Frank Field’s suggestion in today’s Times that English literature might be used to help people learn to be good parents is typically radical, conservative, and zany. And he is quite right: huge swathes of literature are about parents, children, parenting, growing up, and getting over being brought up by whoever it was… they do tend to f***k you up, your Mum and Dad, as Larkin says. But let’s not forget the other side of the coin too – I love Adrian Mitchell’s rebuttal ‘They tuck you up, your Mum and Dad’.
A similar both sides of the same feeling comes from reading William Blake’s poem ‘Infant joy’ alongside his ‘Infant sorrow’. Mr Field says in an interview in the current issue of The Reader that mistakes, political, social, personal – come from not allowing complexity: ‘the heresies of all time are not the preaching of untruth; they are usually the preaching of a single truth without being buttressed by another truth.’ He’s right again, and I’m glad to say that that buttressing one truth by another – sometimes diametrically opposed – is exactly what literature does for us. No wonder reading, like breakfast, helps brain formation.
So we’re ready, Frank, when called to create reading for pleasure programmes for parents! Four years ago, Kerry Hughes, a young single parent who worked for The Reader Organisation put together a collection of readings for parents involved in our Get Into Reading project. Texts ranging from Carol Ann Duffy’s ‘Before You Were Mine’ to Charles Dickens’ Dombey and Son (one of the best books about parent child relationships ever written, connecting bad parenting to bad business practice, too: you’d like it, Frank) and it’s not just English literature, either: Chinua Achebe’s Things Fall Apart , Tolstoi’s Family Happiness , Theodore Roethke’s poem ‘My Papa’s Waltz’.
When are we going to realise that ‘literature’ is a technology for the brain to brain, heart to heart transplant of useful human information? Reading is an evolutionary tool, and great books are there not for syllabi and exams, but for personal, human and social use. There are many great poems about parenthood/childhood. Coventry Patmore’s ‘The Toys’, is onesuch. You may need to translate it out of a Victorian Christian sensibility. But it’s worth the effort involved in such translation.
My little son, who looked from thoughtful eyes
And moved and spoke in quite grown-up wise,
Having my law the seventh time disobeyed,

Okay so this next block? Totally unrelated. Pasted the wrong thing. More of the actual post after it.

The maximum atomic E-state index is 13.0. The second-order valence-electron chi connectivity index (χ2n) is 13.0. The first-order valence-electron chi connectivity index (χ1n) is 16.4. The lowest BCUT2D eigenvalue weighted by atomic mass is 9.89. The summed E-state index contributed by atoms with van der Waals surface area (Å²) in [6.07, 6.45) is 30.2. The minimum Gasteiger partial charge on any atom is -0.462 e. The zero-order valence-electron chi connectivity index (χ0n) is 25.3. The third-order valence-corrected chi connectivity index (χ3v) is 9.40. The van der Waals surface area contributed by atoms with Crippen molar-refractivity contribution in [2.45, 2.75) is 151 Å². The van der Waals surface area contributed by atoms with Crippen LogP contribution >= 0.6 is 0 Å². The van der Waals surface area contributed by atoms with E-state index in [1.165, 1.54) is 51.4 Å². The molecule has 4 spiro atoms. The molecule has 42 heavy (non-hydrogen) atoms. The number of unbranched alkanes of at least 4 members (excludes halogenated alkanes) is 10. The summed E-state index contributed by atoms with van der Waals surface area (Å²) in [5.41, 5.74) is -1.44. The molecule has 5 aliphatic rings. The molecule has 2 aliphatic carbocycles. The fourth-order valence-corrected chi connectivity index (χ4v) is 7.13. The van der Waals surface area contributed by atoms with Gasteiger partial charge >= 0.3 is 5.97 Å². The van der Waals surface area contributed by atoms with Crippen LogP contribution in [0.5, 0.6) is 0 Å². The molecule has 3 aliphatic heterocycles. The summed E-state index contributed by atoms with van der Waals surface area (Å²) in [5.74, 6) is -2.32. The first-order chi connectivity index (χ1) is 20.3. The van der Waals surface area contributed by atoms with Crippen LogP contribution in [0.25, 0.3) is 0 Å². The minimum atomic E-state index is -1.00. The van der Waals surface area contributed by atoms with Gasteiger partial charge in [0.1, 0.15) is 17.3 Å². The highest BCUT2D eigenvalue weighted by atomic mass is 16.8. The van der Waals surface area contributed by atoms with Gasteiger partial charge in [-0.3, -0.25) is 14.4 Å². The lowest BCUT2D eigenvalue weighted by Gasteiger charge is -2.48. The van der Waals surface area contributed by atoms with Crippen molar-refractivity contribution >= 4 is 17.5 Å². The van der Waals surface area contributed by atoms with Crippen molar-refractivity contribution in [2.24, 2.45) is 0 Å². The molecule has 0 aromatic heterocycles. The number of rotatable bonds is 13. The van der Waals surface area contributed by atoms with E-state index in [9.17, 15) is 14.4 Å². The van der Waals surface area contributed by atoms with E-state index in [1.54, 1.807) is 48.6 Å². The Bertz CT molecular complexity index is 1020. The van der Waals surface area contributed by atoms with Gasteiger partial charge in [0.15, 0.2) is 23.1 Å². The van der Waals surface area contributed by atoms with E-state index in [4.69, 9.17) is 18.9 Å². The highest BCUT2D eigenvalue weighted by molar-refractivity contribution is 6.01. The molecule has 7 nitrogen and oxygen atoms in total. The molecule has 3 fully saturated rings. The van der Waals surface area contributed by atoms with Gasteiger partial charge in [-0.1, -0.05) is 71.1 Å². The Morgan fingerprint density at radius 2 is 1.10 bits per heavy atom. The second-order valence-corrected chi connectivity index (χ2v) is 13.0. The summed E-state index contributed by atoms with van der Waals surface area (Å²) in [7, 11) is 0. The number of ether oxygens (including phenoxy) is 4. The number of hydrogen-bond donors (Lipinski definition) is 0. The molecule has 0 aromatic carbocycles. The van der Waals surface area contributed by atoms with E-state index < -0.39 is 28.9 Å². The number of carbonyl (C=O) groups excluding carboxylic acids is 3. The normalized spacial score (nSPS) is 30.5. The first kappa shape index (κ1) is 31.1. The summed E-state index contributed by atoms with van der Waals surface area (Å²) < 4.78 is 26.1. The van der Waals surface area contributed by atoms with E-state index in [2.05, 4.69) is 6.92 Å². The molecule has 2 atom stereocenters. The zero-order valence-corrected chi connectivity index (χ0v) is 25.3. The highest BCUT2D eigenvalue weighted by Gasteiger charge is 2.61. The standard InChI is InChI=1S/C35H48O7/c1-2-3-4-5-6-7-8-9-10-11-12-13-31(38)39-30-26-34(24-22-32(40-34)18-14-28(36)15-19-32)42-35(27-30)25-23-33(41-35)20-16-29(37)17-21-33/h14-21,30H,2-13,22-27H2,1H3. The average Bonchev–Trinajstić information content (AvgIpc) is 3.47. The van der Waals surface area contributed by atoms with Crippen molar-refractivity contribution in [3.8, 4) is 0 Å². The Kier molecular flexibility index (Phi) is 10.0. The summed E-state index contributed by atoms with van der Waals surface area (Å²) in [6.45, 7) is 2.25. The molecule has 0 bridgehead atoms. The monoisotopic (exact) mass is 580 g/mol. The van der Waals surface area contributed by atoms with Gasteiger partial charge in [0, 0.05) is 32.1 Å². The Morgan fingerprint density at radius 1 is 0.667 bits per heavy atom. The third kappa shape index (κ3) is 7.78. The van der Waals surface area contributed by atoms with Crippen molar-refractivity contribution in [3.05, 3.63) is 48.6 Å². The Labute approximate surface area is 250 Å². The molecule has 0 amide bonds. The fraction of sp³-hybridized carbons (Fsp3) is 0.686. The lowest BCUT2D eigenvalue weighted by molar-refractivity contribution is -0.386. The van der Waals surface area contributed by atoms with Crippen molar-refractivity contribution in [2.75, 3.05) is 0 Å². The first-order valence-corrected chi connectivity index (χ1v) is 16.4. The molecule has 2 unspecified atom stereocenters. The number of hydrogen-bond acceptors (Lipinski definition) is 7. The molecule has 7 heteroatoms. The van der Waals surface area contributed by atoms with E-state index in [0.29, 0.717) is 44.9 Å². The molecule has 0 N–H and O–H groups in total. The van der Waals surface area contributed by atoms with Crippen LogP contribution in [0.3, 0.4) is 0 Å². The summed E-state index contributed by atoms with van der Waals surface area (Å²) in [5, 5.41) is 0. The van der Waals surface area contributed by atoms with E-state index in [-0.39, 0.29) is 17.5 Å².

I struck him and dismissed
With hard words and unkissed,
His Mother, who was patient, being dead.
Then, fearing lest his grief should hinder sleep
I visited his bed,
But found him slumbering deep,
With darkened eyelids, and their lashes yet.
From his late sobbing wet.
And I, with moan,
Kissing away his tears, left others of my own;
For, on a table drawn beside his head,
He had put, within his reach,
A box of counters and a red-veined stone,
A piece of glass abraded by the beach,
And six or seven shells,
A bottle with bluebells,
And two French copper coins, ranged there with careful art,
To comfort his sad heart.
So when that night I prayed
To God, I wept, and said:
Ah, when at last we lie with trancèd breath,
Not vexing Thee in death,
And Thou rememberest of what toys
We made our joys,
How weakly understood
Thy great commanded good,
Then, fatherly not less
Than I whom Thou hast moulded from the clay,
Thou’lt leave Thy wrath, and say,
“I will be sorry for their childishness.”
One of my favourites, David Constantine’s poem ‘New Year Behind the Asylum’, featured in Kerry’s wonderful collection, and David Constantine won’t mind I’m sure that I’m going to reprint it here. He’s in the revolution, too.
New Year Behind the Asylum
There was the noise like when the men in droves
Are hurrying to the match only this noise was
Everybody hurrying to see the New Year in
In town under the clock but we, that once,
He said would I come our usual Saturday walk
And see it in out there in the open fields
Behind the asylum. Even on sunny days
How it troubled me more and more the nearer we got
And he went quiet and as if he was ashamed
For what he must always do, which was
Go and grip the bars of the iron gates and stand
Staring into the garden until they saw him.
They were like the animals, so glad and shy
Like overgrown children dressed in things
Handed down too big or small and they came in a crowd
And said hello with funny chunnering noises
And through the bars, looking so serious,
He put his empty hand out. But that night
We crept past quickly and only stopped
In the middle of the empty fields and there
While the clock in the square where the normal people stood
And all the clocks in England were striking twelve
We heard the rejoicings for the New Year
From works and churches and the big ships in the docks
So faint I wished we were hearing nothing at all
We were so far away in our black fields
I felt we might not ever get back again
Where the people were and it was warm, and then
Came up their sort of rejoicing out of the asylum,
Singing or sobbing I don’t know what it was
Like nothing on earth, their sort of welcoming in
Another New Year and it was only then
When the bells and the cheerful hooters couldn’t be heard
But only the inmates, only the poor mad people
Singing or sobbing their hearts out for the New Year
That he gripped me fast and kissed my hair
And held me in against him and clung on tight to me
Under a terrible number of bare stars
So far from town and the lights of house and home
And shut my ears against the big children crying
But listened himself, listened and listened
That one time. And I’ve thought since and now
He’s dead I’m sure that what he meant was this:
That I should know how much love would be needed.